If we accept that Christ will return in two stages, then the first stage (the rapture) seems to happen right before the Great Tribulations. It could be an event which is not witnessed by the rest of the world, so the result will be the sudden disappearance of all Christians on earth. I believe that is the end of the Church age which started after that Pentecost 40 days after Jesus ascended to heaven.
Imminency (it could happen at any time) and suddenness are the key features of the rapture, which is described as “a thief in the night” in II Thes. 5:2-3. If the rapture does not happen before the Great Tribulation but during the Tribulation, then there would not be any element of imminency because both the events and the length of the Great Tribulation period are already known. And if the rapture happens at or near the end of the Great Tribulations, and since we will return to earth with Christ, why even bother to rapture us and then to have us return shortly afterwards (like a roller coaster)? We may as well just wait on earth for Christ to come down.
I do not think we will go through the Great Tribulation because we are Christ’s bride whom Christ loves. And the Great Tribulation serves no purpose on us (see the purposes of the Great Tribulations below – we neither need to be punished nor saved).
Who will enter the Millennium Kingdom?
If the rapture of Christians happens at the end of the Great Tribulations then all those who become Christians during the Great Tribulations will also be raptured. As a result, only resurrected Christians will enter the Millennium Kingdom. Even the Christians who are living during rapture will have new bodies then. But in the Millennium Kingdom there will be ordinary Christians who would continue to procreate, as there will be babies born during the Millennium Kingdom. This would render a post-Tribulation impossible.
The Purposes of the Great Tribulation
Why in God’s Eternal plan are there seven years of great tribulations for the entire world? If we understand the Purposes then perhaps we can see more clearly why we Christians do not need to go through the Great Tribulation.
Great Tribulation does have a strong Jewish connotation. It is described as “Jacob’s trouble” by Jeremiah (30:7). When angel Gabriel reveals the seventy weeks prophecies to Daniel (Daniel 9:24) it is entirely from a Jewish perspective — “thy people" and “thy Holy City" are mentioned. Jesus’ Olivet Discourse also mentions the Sabbath and the “Elect". I believe the Great Tribulation is primarily for the Jews with a two-prong purpose: punishment and redemption. The unbelief of the Jews will be punished by great persecution metered out by the Anti-Christ and his cohorts, but it will also be a time of great evangelization with the end result being all of Israel will be saved. There will be 144,000 Jewish missionaries/evangelists preaching the gospel to the Jews (God even listed the twelve tribes to make sure we know these are Jewish evangelists, Rev.7:4-8 ). There will be two witnesses described in Rev. 11 sharing the gospel with the Jews. Finally, in an unprecedented manner, God uses an angel to preach the gospel in mid-air. (Rev. 14:6-7) Many Christians will be martyred and their souls cry out for justice (Rev. 6:10-11).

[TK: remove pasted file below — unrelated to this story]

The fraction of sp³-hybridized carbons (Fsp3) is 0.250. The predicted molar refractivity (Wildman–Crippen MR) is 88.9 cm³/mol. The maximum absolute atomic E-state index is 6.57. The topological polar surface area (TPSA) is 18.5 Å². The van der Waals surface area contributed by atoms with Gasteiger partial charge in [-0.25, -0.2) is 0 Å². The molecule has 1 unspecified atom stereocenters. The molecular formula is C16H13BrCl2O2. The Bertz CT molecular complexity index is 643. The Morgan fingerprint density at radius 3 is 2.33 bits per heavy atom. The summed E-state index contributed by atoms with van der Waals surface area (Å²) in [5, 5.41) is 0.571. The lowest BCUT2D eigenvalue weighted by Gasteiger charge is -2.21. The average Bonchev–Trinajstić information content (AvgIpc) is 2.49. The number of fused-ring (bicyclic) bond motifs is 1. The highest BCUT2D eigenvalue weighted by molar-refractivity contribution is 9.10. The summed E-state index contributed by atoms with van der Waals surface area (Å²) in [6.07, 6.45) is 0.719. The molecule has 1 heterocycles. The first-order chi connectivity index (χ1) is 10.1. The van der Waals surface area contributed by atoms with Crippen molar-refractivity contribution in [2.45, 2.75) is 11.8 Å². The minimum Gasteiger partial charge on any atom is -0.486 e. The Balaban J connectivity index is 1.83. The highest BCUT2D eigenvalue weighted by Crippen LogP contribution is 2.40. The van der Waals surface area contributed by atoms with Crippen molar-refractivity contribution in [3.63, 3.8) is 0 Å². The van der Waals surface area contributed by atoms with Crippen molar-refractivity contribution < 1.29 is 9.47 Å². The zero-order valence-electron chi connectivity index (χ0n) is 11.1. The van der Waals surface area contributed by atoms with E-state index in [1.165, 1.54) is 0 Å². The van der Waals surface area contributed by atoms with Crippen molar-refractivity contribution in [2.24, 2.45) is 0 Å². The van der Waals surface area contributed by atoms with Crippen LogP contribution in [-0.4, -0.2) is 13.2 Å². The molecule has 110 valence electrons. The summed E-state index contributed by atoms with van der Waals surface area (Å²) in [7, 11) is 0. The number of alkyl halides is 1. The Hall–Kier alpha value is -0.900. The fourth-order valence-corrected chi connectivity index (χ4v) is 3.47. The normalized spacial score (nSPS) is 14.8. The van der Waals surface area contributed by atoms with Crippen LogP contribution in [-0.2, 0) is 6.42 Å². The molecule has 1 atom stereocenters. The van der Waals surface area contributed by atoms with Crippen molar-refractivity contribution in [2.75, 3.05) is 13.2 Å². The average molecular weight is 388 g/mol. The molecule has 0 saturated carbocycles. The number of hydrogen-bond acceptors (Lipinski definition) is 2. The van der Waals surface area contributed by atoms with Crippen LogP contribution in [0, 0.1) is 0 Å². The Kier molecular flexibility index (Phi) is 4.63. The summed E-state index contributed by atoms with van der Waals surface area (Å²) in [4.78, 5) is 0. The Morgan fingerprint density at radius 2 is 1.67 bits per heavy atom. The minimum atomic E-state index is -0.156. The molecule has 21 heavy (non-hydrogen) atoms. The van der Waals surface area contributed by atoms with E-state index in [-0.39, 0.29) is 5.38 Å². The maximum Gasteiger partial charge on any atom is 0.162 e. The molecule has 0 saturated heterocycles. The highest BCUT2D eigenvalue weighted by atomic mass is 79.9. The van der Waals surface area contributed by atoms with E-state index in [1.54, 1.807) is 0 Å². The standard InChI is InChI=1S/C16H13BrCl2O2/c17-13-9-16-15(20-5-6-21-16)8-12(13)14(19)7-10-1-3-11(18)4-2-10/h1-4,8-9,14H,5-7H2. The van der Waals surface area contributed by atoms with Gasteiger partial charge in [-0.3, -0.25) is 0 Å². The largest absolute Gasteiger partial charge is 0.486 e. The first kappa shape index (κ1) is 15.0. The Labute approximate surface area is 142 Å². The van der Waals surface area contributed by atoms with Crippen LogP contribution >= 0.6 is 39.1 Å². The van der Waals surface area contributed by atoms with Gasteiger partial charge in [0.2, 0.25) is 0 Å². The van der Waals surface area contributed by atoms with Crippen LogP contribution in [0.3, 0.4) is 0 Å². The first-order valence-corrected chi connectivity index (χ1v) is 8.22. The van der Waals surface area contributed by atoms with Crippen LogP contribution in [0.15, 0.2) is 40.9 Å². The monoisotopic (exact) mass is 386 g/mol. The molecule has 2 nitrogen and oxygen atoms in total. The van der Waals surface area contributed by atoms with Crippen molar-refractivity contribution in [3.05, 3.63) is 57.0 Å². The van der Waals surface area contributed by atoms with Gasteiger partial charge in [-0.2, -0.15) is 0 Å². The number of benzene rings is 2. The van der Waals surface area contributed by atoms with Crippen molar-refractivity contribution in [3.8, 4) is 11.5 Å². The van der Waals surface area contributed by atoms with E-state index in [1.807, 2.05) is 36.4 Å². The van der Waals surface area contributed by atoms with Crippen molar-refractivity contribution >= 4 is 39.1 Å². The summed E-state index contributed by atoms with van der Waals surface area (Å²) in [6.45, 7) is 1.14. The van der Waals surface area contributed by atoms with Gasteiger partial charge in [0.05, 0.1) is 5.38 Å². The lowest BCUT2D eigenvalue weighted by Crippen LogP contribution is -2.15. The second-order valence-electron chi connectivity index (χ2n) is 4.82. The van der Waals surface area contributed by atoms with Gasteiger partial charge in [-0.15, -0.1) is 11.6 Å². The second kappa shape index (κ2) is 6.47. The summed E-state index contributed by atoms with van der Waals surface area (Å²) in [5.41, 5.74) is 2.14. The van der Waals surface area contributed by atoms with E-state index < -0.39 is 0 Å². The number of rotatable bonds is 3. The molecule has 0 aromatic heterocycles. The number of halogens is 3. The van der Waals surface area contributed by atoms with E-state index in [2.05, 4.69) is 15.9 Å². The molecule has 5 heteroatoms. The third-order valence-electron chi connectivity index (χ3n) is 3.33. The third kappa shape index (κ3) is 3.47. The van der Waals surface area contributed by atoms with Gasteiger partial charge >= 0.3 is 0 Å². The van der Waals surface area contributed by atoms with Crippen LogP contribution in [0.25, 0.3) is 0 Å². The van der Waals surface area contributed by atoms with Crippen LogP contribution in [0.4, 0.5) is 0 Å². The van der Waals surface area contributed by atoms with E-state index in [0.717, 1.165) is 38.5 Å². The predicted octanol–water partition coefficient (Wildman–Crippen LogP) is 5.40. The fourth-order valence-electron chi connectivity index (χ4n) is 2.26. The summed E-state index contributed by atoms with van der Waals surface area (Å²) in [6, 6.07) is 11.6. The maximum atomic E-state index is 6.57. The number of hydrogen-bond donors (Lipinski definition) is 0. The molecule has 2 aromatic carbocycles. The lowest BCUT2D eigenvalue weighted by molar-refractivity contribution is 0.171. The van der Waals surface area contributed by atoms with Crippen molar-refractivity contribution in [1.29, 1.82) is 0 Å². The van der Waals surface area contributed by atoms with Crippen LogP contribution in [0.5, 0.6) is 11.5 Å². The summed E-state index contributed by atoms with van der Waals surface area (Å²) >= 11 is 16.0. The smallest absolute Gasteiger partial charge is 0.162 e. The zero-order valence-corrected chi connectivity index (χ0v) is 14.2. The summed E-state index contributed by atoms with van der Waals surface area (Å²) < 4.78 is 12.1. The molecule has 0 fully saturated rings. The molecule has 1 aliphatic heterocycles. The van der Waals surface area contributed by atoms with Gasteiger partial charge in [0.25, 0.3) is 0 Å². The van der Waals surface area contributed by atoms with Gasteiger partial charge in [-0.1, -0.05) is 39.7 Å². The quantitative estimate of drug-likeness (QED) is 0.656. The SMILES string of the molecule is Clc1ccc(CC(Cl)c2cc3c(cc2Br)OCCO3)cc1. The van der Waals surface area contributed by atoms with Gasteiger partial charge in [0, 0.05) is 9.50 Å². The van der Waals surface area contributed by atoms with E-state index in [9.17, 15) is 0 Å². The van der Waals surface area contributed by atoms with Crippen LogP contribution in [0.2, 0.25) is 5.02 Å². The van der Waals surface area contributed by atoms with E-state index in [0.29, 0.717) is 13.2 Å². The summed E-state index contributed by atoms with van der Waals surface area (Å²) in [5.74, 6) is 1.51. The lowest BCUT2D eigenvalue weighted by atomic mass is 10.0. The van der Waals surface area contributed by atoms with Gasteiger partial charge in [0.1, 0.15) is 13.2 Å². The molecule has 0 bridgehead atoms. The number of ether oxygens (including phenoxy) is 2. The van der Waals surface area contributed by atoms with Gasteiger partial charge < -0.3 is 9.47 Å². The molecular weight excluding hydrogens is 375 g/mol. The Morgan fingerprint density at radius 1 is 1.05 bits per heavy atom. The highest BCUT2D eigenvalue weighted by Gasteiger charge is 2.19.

If we accept that the Great Tribulation is primarily for the Jews as their punishment and redemption, then we would not be so eager to participate in the Great Tribulation. Surely the bible warns Christians that there will be persecution and suffering. But we have sufficient suffering just living in the world. I do not find specific teachings to the churches by the apostles on how to deal with Great Tribulation. Jesus taught the Jews to run, but nowhere did Paul or other apostles address this matter in their epistles.
BELOW IS THE ORIGINAL ARTICLE BY THIS DEAR BROTHER :
APPENDIX 9 – A STUDY ON THE LAST DAYS
When Jesus proclaimed “Repent, for the Kingdom of Heaven is at hand” (Matt.4:17), his listeners would have taken it largely to mean “Repent, for the Day of Judgment is at hand”. Without a Day of Judgment, the Gospel loses it force. Without it, the grace of God and the greatness of God’s love and glory are not fully manifest.
Events in the Last Days
While there is a considerable body of prophetic material in Scripture regarding the Last Days (the period leading up to the Day of Judgment), we will confine our study here to material in the New Testament:
Matt.24:2-51; 25:1-46; Mark 13:1-37; Luke 21:5-36; Acts 1:6-7, 11; 3:20-21;
Rom.11:25-27; 1 Cor.15:35-50; 51-52; Eph.1:10-11; 20-22; 2 Tim.3:1-12;
1 Thes.4:13-17; 5:1-4; 2 Thes.1:7-10; 2:1-12; 2 Pet.3:3-13; Book of Revelations.
A list of prophesied events (not necessarily in sequence) can be drawn from them:
The Coming of the False Christ and a Great Apostasy
A Great Tribulation
Persecution of Believers
The Redemption of Israel
The Second Coming of our Lord
The Gathering of His Elect and Resurrection of the Faithful